Since 2008 there has been a shocking 4,000% increase in rail shipments of toxic and highly flammable Bakken crude oil across the United States1 – putting 25 million Americans who live near the rail routes in the path of poorly designed oil trains with a tendency to rupture and explode.2
Finally — after a record year of these dirty oil pipelines on wheels derailing, spilling, and exploding across the country3 — the Department of Transportation has proposed safety rules for shipping oil by rail.
Incredibly, despite the Obama administration's admission that shipping oil by rail represents an “imminent hazard,”4 the dangerously weak draft rules do more to protect oil industry profits than they do to keep Americans safe or prevent oil spills.5
Tell the Department of Transportation: Keep exploding oil trains out of American communities. Submit a public comment now and we’ll deliver it before the September 30 public comment deadline.
Federal regulators have known since 1991 that the most common railway tanker car – known as the DOT-111 – is prone to rupture and explode during derailments. There are more than 100,000 deadly DOT-111 cars are currently in service nationwide,5 but under the Obama administration’s new draft rules, it could take more than three years for these cars to be phased out of use for shipping highly flammable and explosive Bakken crude.6
With oil companies looking to expand on the already-booming oil production in the Alberta tar sands and the Bakken formation in North Dakota, they are relying on these unsafe rail cars to bring their oil to refineries and coastal shipping ports. We can’t let the oil industry continue to endanger communities with rail cars that have serious safety problems.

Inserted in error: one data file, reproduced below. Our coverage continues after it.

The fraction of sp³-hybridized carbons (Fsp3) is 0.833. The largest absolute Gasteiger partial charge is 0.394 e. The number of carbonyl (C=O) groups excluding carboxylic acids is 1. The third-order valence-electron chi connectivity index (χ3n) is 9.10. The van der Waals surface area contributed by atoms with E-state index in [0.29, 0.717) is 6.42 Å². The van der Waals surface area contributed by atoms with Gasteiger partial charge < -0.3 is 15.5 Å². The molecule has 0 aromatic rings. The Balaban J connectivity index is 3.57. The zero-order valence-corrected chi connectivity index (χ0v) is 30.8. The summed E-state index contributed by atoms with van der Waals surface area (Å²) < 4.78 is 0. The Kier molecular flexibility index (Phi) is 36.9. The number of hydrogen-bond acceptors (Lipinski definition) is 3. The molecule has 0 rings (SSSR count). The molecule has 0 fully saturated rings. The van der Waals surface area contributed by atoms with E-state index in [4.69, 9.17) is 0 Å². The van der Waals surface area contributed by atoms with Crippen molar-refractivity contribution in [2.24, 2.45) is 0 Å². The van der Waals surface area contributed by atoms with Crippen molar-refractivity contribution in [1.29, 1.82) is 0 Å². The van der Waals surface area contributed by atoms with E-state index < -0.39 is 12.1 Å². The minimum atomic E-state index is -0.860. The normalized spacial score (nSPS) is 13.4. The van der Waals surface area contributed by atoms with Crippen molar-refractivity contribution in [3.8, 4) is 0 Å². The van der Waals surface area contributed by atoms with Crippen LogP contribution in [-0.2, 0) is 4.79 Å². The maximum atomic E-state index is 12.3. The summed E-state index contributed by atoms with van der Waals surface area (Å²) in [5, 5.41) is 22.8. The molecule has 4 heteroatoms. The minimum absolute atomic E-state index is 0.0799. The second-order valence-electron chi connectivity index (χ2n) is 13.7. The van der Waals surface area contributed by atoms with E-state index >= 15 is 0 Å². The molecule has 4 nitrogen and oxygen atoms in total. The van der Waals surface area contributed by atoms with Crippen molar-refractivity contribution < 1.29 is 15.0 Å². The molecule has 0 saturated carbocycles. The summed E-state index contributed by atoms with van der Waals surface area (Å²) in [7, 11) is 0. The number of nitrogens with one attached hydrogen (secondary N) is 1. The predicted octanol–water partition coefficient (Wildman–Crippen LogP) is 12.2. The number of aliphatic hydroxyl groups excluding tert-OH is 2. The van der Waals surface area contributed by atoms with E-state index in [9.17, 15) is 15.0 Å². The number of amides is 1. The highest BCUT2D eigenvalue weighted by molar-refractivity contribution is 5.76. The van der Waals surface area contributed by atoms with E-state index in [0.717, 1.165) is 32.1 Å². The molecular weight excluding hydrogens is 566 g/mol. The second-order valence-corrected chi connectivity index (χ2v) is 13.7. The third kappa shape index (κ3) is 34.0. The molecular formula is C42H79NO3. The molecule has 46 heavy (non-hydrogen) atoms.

Tell the Department of Transportation: Protect Americans from exploding oil trains. Submit a public comment now.
Removing dangerous DOT-111 rail cars from our railroads and ensuring that the replacements are built to higher standards is only one way that the Department of Transportation can take action to improve rail safety.
It also needs to limit the number of tank cars of flammable fluids that can be placed in the same train to fewer than 20, allow local municipalities to keep explosive oil trains out of their communities, and ensure that all oil trains are equipped with the best possible brakes and brake signaling systems.
Department of Transportation Secretary Anthony Foxx promised recently that the final regulations will “do the right thing for safety in America.”7 But the draft rules don’t meet that standard, and we only have until September 30 to pressure the Department of Transportation to give us the strong safety rules we need.
Tell the Department of Transportation: Keep exploding oil trains out of American communities. Submit a public comment now.
1. "Obama officials tighten safety rules for railways," The Hill, July 23, 2014.
2. "MAP: 25 Million Americans Live Within The ‘Blast Zone’ Of An Oil Train Explosion," Think Progress, July 9, 2014.
3. "Crude by Rail across the U.S.," EarthJustice.
4. "U.S. Issues Safety Alert for Oil Trains," New York Times, May 7, 2014.
5. "Obama officials tighten safety rules for railways," The Hill, July 23, 2014.
6. "Obama's Safer Oil Train Plan Faces Rulemaking Hurdles," Inside Climate News, July 25, 2014.
7. "Are tighter rules for crude oil trains chugging along too slowly?," PBS Newshour, July 23, 2014.